The first race of the season, the Tripoli Grand Prix in Libya, was straight away won by the ambitious Mercedes driver Hermann Lang. Rudolf Caracciola came sixth, followed by the Briton Richard Seaman in a W 125. The ‘free-formula’ race on the AVUS circuit in Berlin saw Mercedes-Benz enter several different vehicles, among them streamlined versions of the W 25 (with V12 engine) and of the W 125. In the end, the race was once again won by Hermann Lang. In the subsequent Eifel Race, four Mercedes Silver Arrows finished among the first ten.
After mediocre results in the Vanderbilt Cup in the US and the Belgian Grand Prix at Spa-Francorchamps, Caracciola went on to win the German Grand Prix on the Nürburgring ahead of von Brauchitsch. The Mercedes triumph in the ensuing Monaco Grand Prix was even more emphatic:
First, second and third places, as well as fifth place, went to the Mercedes-Benz W 125, with the victor this time von Brauchitsch ahead of Caracciola. The Coppa Acerbo saw the team take second and fifth places.
Once again, Rudolf Caracciola’s great hour had come. Driving the W 125, he won the Grands Prix of Switzerland, Italy and Czechoslovakia. Further outstanding placings for Mercedes-Benz in these three races made the triumph for the Untertürkheim racing team complete. In the final race of the season at the Donington track in England, von Brauchitsch and Caracciola finished second and third. 1937 finished with Caracciola once again as European Champion, this time with the Mercedes-Benz W 125.
The W 154, built according to the new 3-liter racing formula for the 1938 season, was the first twelve-cylinder auto from Mercedes-Benz. According to the new rules, supercharged engines should not have a displacement of more than 3 liters.
For the chassis and wheel suspension, the Mercedes-Benz engineers turned to proven technology, taking their cues from the successful W 125. The 2963 cc V12 was charged by two single-stage compressors, giving it a possible continuous output of 453 hp.
The brand-new W 154 immediately took second place at the first race of the season, the Grand Prix at Pau, in France. Then, at the Tripoli Grand Prix, Mercedes-Benz managed a one-two-three victory, with Lang winning ahead of von Brauchitsch and Caracciola. Again, the French Grand Prix in Reims saw three W 154s take places one to three, while first and second places for the 3-liter racers were the order of the day in the German Grand Prix. The Coppa Ciano in Livorno was won by Hermann Lang, while Caracciola remained unchallenged in the Coppa Acerbo.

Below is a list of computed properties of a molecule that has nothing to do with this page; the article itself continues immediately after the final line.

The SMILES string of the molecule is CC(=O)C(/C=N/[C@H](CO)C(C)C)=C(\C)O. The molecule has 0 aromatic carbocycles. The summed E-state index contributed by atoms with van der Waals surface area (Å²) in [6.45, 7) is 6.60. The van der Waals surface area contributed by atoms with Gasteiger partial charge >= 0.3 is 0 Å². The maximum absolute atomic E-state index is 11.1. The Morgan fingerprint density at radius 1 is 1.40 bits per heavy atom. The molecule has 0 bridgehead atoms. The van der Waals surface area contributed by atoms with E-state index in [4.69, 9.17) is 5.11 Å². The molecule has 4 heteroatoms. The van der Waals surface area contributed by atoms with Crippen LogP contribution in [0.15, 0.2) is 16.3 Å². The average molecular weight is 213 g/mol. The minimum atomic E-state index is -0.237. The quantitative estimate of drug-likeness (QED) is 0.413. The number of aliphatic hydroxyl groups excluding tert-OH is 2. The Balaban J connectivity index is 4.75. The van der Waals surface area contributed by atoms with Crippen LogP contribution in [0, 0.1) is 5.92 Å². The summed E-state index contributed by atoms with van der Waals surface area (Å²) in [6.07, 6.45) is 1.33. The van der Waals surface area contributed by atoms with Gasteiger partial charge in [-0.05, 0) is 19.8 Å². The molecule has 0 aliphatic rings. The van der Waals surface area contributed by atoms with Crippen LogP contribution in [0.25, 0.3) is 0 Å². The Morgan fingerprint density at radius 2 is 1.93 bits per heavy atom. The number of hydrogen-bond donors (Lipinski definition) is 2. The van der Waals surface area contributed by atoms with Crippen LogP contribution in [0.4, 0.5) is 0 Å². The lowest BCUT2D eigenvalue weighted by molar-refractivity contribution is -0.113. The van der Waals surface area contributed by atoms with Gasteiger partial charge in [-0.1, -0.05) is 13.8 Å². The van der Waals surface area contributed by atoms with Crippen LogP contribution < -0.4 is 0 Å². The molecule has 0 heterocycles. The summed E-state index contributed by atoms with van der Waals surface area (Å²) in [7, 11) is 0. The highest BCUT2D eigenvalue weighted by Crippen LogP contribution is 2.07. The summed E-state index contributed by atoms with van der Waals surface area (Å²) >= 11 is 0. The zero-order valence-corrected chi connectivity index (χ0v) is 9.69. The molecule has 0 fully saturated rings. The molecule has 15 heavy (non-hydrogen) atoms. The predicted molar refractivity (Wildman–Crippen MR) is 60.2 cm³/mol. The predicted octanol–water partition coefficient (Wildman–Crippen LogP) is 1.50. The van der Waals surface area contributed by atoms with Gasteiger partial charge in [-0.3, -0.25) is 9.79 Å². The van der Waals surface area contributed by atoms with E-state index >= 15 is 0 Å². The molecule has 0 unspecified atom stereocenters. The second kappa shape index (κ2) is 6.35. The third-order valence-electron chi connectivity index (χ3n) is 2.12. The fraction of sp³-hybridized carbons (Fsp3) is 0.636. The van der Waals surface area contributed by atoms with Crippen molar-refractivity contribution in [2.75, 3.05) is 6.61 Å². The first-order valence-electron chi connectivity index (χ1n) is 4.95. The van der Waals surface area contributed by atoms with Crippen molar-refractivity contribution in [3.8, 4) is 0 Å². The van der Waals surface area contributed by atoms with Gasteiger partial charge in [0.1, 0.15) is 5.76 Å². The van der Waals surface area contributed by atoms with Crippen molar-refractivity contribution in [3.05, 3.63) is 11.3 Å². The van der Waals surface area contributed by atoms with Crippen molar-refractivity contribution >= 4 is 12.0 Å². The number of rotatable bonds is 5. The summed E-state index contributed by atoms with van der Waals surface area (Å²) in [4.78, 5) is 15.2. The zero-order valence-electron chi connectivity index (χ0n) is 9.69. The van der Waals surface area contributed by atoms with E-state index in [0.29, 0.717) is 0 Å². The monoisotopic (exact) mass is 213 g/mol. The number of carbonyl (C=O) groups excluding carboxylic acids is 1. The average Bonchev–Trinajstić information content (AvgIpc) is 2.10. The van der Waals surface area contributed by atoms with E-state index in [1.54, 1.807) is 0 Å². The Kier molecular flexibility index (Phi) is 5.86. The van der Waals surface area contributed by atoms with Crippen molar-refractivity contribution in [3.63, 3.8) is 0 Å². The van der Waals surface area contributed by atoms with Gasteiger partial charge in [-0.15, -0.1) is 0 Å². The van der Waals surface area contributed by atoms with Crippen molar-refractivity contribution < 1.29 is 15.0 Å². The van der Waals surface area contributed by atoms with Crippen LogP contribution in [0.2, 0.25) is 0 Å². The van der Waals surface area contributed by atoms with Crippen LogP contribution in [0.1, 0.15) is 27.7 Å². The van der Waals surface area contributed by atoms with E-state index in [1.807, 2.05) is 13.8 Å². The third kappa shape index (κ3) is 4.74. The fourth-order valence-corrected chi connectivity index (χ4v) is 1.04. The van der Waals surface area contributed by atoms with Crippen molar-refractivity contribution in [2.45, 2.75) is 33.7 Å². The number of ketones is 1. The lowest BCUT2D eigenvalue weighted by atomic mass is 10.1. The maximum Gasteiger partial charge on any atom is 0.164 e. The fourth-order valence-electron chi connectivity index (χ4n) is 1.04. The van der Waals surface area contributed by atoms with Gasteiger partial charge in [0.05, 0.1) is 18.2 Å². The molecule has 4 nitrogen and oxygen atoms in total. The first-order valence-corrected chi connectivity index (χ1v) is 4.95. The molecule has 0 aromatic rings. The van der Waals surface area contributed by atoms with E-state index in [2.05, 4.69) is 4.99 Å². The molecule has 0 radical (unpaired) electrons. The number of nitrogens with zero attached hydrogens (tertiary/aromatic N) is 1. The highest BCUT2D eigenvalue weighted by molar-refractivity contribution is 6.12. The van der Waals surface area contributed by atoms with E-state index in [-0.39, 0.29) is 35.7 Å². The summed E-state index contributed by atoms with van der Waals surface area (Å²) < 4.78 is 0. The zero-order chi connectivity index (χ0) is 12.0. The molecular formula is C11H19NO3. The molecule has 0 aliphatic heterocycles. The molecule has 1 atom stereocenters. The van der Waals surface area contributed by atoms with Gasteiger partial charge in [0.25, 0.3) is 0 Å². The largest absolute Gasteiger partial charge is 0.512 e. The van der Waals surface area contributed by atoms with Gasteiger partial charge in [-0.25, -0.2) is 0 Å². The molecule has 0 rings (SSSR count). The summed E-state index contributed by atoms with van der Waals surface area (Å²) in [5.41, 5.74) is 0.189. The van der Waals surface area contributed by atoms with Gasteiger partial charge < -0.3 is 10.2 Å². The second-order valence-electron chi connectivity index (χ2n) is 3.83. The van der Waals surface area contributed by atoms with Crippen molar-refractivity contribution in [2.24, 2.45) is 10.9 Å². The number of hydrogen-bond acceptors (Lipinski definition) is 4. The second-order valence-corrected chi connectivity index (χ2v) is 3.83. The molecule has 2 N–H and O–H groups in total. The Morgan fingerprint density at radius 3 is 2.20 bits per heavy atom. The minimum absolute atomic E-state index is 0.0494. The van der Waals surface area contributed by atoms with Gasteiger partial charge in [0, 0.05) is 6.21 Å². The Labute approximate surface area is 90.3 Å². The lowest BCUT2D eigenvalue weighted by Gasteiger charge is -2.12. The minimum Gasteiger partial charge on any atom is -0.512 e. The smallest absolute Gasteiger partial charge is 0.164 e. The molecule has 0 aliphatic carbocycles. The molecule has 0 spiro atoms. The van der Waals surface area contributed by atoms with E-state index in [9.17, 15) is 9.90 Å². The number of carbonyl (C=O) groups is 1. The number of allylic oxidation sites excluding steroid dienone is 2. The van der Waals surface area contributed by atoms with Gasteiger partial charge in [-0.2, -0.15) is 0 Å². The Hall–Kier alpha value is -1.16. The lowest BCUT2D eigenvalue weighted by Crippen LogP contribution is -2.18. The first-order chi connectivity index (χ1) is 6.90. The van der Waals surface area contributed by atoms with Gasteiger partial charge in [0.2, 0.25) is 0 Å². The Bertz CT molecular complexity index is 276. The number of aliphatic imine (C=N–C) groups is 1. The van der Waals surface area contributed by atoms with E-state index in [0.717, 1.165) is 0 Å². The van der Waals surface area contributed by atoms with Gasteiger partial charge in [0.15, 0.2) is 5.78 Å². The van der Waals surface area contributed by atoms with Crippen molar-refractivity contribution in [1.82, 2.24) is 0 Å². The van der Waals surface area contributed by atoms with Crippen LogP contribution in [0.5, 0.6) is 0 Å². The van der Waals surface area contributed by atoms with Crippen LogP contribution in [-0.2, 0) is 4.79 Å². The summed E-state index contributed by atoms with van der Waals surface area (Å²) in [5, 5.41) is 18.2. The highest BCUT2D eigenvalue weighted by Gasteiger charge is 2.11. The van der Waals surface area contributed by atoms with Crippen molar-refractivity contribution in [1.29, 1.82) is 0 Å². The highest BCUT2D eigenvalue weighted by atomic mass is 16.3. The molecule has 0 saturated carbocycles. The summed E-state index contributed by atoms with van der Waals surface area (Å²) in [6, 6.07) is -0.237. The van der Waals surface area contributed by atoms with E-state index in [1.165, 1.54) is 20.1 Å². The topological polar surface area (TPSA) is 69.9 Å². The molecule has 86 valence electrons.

Switzerland brought a further one-two-three triumph for Mercedes-Benz. A third place in Monza, then second, third and fifth places at Donington in England drew the 1938 Grand Prix season to a close. Rudolf Caracciola was the European Champion once again. For the 1939 season, Mercedes-Benz modified the 3-liter V12 in the W 154, increasing its continuous output to 480 hp with the help of a two-stage supercharger.
In the first Grand Prix of 1939, in Pau, France, Mercedes-Benz took first and second places. The Tripoli Grand Prix marked the first appearance for the 1.5-liter W 165 racer – developed in record time just for this race – which took first and second places. The Eifel Race on the Nürburgring was won by Hermann Lang, who also won in Belgium. Following the withdrawal of the W 154s at the French Grand Prix, Rudolf Caracciola went on to win the German Grand Prix on the Nürburgring.
The Mercedes team achieved a one-two-three victory in Switzerland. In the last race of the 1939 season – which was also the last Grand Prix before the Second World War – Manfred von Brauchitsch finished second. The outstanding driver of the 1939 season was Hermann Lang. Born in the Stuttgart suburb of Cannstatt and with an early career as a technician in the racing and testing department at Daimler-Benz behind him, Lang won five out of eight Grands Prix that year, thereby succeeding Rudolf Caracciola as European Champion.